Thanks for giving me the opportunity of being more specific. Apart from awkward statistical analysis in the paper by Mdala et al. (2012) which had inspired me to write this post my main concern is about true endpoints. I would not argue that broad spectrum antibiotic therapy as adjunct to nonsurgical periodontal therapy would result in slightly better results as regards probing depth reduction. But I doubt whether sites with a likely indication for periodontal surgery, i.e. deep infrabony lesions and furcation involvement, would benefit in the long run. These anatomical defects will not just disappear after (insufficient due to access problems) scaling because of systemic antibiotics.

      Mombelli et al., in a paper to be published in J Perio which just went online, see pdf here, report a primary outcome of probing depth of >4 mm and bleeding on probing 3 months after nonsurgical periodontal therapy. This is something else than infrabony lesions or furcations, right? Those who received adjunct systemic amoxicillin and metronidazole had fewer numbers of these sites than those who did not, irrespective of whether they harbored Actinobacillus actinomycetemcomitans (A.a.) or not. Well, when looking at the data and how they were presented (see the box plot in Fig. 2) one has to conclude that few subjects among those not receiving antibiotics had been responsible for most of these sites (>4 mm PD and BOP). The median number in this group was about 3 for those positive for A.a. and 2 for those without A.a. 3 months after subgingival scaling (and admittedly lower in those who received systemic amoxicillin and metronidazole), not too bad. But there were a few subjects with 32, 23, 17, 16 etc. persisting pockets. It would have been helpful if the authors had presented more information about those few patients in order to get an idea who really is in need of antibiotics.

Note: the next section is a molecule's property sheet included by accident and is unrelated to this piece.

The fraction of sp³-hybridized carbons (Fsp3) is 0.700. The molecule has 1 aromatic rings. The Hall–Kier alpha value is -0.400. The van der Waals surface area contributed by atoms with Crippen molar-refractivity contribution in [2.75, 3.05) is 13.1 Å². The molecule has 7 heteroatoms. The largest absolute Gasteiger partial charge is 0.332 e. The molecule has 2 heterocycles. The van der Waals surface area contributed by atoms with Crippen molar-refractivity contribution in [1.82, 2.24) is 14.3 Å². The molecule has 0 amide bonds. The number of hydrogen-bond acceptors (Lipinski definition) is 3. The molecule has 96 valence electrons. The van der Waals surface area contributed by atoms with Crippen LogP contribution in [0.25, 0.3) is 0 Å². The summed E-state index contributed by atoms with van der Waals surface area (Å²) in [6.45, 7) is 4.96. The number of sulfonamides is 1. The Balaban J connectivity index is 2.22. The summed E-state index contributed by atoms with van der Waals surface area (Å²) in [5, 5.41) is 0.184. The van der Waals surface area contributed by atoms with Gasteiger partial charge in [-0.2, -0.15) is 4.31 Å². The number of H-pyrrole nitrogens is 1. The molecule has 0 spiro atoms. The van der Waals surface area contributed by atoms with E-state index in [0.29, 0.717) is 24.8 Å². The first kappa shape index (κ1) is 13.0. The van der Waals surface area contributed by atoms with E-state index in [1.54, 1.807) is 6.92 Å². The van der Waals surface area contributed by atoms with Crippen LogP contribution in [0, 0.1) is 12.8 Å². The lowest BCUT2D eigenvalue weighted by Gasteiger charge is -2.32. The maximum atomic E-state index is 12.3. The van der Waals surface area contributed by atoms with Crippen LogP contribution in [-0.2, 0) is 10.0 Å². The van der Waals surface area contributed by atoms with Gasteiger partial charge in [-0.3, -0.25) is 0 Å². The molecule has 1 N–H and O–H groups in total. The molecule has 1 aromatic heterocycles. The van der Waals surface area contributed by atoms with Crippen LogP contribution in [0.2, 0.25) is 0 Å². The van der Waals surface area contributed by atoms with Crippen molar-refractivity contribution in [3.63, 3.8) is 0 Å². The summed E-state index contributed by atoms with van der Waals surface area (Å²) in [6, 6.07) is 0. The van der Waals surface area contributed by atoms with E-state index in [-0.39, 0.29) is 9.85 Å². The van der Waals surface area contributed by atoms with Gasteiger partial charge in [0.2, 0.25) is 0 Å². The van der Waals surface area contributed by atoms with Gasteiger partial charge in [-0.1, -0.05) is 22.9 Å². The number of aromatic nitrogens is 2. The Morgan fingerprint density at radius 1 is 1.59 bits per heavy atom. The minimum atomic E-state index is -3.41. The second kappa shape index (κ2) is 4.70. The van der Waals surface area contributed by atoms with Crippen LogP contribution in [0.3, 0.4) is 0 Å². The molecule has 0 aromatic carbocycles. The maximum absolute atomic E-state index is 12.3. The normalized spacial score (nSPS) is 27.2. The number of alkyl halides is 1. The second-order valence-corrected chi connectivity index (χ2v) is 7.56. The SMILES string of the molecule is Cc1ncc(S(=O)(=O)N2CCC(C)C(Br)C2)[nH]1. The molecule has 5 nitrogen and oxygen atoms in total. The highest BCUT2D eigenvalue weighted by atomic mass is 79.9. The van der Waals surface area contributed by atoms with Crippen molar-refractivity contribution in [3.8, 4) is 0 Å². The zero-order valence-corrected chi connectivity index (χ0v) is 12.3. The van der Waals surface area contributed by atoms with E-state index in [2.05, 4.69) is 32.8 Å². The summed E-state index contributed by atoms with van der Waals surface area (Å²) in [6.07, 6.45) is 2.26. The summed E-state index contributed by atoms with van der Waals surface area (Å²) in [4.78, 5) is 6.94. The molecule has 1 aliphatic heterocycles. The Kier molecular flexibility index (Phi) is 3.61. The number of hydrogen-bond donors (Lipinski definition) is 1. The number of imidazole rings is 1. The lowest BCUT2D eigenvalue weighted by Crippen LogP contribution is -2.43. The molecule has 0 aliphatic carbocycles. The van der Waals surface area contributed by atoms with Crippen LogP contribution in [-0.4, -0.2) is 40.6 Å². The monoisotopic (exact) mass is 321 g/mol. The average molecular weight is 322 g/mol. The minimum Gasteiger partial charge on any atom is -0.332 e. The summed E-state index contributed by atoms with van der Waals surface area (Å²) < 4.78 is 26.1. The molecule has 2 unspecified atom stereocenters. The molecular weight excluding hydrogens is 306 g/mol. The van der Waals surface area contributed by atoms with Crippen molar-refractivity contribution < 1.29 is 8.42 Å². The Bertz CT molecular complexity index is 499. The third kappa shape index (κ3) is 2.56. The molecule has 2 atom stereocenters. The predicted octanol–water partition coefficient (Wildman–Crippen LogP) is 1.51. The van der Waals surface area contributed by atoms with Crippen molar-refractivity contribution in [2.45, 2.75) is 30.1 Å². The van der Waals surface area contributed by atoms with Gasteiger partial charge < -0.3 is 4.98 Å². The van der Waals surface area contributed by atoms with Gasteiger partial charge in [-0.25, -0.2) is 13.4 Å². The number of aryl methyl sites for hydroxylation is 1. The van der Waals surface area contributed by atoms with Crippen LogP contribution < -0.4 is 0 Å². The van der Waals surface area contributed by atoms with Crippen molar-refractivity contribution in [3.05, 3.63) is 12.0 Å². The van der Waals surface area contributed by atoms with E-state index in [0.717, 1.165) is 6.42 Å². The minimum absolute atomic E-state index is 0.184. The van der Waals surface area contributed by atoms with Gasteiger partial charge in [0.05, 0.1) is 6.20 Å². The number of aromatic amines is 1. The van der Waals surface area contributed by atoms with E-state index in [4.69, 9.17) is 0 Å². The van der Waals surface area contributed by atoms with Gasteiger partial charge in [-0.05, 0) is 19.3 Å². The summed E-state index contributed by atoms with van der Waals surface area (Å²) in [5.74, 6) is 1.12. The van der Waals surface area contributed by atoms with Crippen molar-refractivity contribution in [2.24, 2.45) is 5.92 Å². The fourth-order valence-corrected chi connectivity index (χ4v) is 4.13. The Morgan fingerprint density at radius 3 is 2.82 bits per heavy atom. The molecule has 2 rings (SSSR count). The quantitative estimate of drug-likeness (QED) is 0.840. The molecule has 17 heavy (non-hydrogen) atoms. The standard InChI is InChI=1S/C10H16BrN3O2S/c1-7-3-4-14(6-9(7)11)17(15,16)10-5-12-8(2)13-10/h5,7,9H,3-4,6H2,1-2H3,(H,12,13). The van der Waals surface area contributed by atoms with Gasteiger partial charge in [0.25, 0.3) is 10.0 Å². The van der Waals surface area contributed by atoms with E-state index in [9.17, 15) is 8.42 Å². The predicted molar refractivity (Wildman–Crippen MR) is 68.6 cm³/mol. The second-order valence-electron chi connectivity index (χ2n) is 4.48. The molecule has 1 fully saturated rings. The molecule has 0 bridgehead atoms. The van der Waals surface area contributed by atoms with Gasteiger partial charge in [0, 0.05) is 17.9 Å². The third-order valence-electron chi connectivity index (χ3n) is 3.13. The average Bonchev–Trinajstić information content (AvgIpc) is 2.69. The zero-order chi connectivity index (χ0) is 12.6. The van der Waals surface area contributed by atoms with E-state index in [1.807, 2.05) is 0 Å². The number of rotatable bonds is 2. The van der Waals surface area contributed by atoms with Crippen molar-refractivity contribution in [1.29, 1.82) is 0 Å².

What is going to happen at sites with rather shallow probing depths after adjunct antibiotics, in which periodontal surgery would have been indicated according to common sense, is not clear. As I mentioned before, I doubt whether the anatomical defects will just disappear. How often do we have to repeat antibiotic therapy then?

      Best, Hans-Peter